HOWL’S MOVING CASTLE

“I’m not a storyteller, I’m a man who draws pictures,” says Hayao Miyazaki the super-director of some of the highest grossing Japanese films of all time, such as My Neighbor Totoro, Princess Mononoke, Spirited Away and most recently, Howl’s Moving Castle.

In Hollywood, children’s films in general and animated ones in particular follow the classical storytelling mold. A state of equilibrium is disturbed, the protagonist faces difficulties attempting to restore order, and the protagonist secures a new equilibrium, overcoming said difficulties and, in the process, learning something about him- or herself. While the world that is built around these stories may be enchantingly detailed and richly populated—I’m thinking of the talking furniture of Beauty and the Beast or the fun forest friends of Bambi—the story arc of the protagonist is central to the film and the tapestry is for show.
There are a few exceptions. Wizard of Oz was primarily about the land of Oz. The story of Dorothy is engaging but not as much as the many potential tangents that Oz provided. In fact, one almost wants to leave Dorothy and Toto and further explore the land alone, an opportunity that was provided in a series of L. Frank Baum books that followed and, one hundred years later, in the spin-off book and its stage production. To a greater extent, Alice in Wonderland was about the land it was situated in. The book and the subsequent film were both all tangents with no place to go. Wonderland was a fascinating place and the temptation to spend a full un-birthday with March Hare was overwhelming.
Not surprisingly, both Wonderland and Oz began in books, as did Howl’s Moving Castle, originally a children’s book by Diana Wynne Jones, written 20 years ago, but besides scope—novelistic breadth—the book resembles the film only in its basic premise and parts of the film’s world. The rest is Miyazaki. Like most of director Hayao Miyazaki’s later films, Howl’s Moving Castle is about the world the characters inhabit. The main characters have motivations but these serve a mere pretexts to transport the audience to an entrancing world of walking castles, cursed river gods and strong young women who—like Alice and Dorothy—follow their hearts through often dark lands.

In another century, Miyazaki and Lewis Carroll might have gotten along. About his film-making style, Miyazaki says, “I don’t have the story finished and ready when we start work on a film. I usually don’t have the time. So the story develops when I start drawing storyboards. The production starts very soon thereafter, while the storyboards are still developing. We never know where the story will go but we just keeping working on the film as it develops. It’s a dangerous way to make an animation film.”

Dangerous indeed, but it is hard to argue with the results. This method of creation explains many of the flights of fancy that the films engage in. Audiences trained to expect a single conflict and a single resolution are dazzled repeatedly by multiple conflicts that are never resolved and multiple resolutions that suggest conflicts from an ancient past. As a result, Miyazaki’s films feel like a keyhole into a much larger world, a world that cannot possibly be explored in a two-hour film, or a series of books, or even a lifetime.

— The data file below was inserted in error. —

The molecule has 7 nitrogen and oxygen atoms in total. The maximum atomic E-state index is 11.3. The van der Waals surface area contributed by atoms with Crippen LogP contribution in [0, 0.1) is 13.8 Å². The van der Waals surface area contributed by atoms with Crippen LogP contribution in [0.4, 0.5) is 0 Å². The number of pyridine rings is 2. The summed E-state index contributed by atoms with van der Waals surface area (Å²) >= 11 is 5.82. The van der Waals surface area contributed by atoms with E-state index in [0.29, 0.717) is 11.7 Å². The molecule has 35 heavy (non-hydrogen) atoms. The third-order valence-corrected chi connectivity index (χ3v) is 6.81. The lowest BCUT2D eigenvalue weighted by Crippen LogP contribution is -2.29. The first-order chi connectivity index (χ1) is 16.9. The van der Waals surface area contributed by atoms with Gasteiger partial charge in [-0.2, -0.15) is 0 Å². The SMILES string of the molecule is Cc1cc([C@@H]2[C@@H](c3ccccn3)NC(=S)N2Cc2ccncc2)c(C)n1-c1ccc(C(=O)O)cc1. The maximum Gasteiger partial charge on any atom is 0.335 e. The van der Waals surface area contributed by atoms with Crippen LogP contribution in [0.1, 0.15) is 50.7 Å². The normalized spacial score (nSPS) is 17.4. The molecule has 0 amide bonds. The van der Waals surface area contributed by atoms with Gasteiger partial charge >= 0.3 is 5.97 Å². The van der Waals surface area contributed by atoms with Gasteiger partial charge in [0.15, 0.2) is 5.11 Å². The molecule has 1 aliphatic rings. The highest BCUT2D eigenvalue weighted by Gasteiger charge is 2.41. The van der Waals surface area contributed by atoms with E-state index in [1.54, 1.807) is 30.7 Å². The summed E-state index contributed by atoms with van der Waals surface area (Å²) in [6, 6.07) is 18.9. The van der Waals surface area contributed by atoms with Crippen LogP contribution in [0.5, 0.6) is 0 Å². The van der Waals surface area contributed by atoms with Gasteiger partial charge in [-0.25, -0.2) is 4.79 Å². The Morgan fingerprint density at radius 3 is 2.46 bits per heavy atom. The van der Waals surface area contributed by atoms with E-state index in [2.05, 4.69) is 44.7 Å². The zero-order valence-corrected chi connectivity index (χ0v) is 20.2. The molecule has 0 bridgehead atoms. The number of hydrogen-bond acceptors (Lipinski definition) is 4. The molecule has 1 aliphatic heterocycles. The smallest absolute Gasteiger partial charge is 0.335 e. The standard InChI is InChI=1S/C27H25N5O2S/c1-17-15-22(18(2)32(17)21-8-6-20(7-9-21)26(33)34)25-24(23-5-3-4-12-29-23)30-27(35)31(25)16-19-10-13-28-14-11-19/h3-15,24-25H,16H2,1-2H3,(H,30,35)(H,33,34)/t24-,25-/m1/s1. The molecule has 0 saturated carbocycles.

Much of the texture of a Miyazaki film relies on mythology. To a western audience, this may
cause some discomfort, and we may be easy to dismiss the mythology as a Japanese artifact lost in the cultural translation. Or we may take a Miyazaki as instructive of the details of Japanese culture. Each is a mistake: the mythology is not Japanese, it is Miyazaki’s. It comes from his own childhood fantasies and adulthood daydreaming. For example, the river god of Spirited Away is not a Japanese god, but one that Miyazaki created in his mind when, as a child, he saw a filthy river being dredged. The curses that fall like rain in the average Miyazaki film are not steeped in ancient Japanese tradition but are simply magical plot devices that allow fantastic things to happen. Of course, Howl’s Moving Castle does not even look remotely Japanese. The European landscapes, World War I era dog fights, and turn of the last century towns, coupled with the hopping scarecrow, fire demons, witches, and a crawling Castle, provide the film with a feel that is simultaneously of this earth and entirely fantastic.

Most promotional material and reviews of the film describe it as the story of a girl who is the victim of a curse that turns her in to an old lady, but this is not a description of the events that make up Howl’s Moving Castle. Rather, it is only the event that sets our protagonist on a journey that is part Wizard of Oz, part Sound of Music, and part its own fantastic world, where each scene is populated with fascinating characters and objects, each character has a range of strange quirks, and each plot point has the potential to spawn days of idle childhood daydreams. This movie will make a child of you, if you are not one. If you are a child, this is a movie you will carry with you for your entire life with dreams of the magic portal door of the most magnificent Castle ever put on film. This humongous, creaking, crawling mechanical contraption is the real star of the film.

And that is the way it was meant to be. According to Hayao Miyazaki, “It’s not me who makes the film. The film makes itself and I have no choice but to follow.”

Japan, 2004. 119 min. Nippon TV Network Corp/ Studio Ghibli. Voices of: Jean Simmons, Christian Bale, Lauren Bacall, Blythe Danner, Billy Crystal; Music: Joe Hisaishi, Youmi Kimura; Produced by: Hayao Miyazaki; Written by: Hayao Miyazaki, Diana Wynne Jones; Directed by: Hayao Miyazaki

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Devanshu Mehta Written by: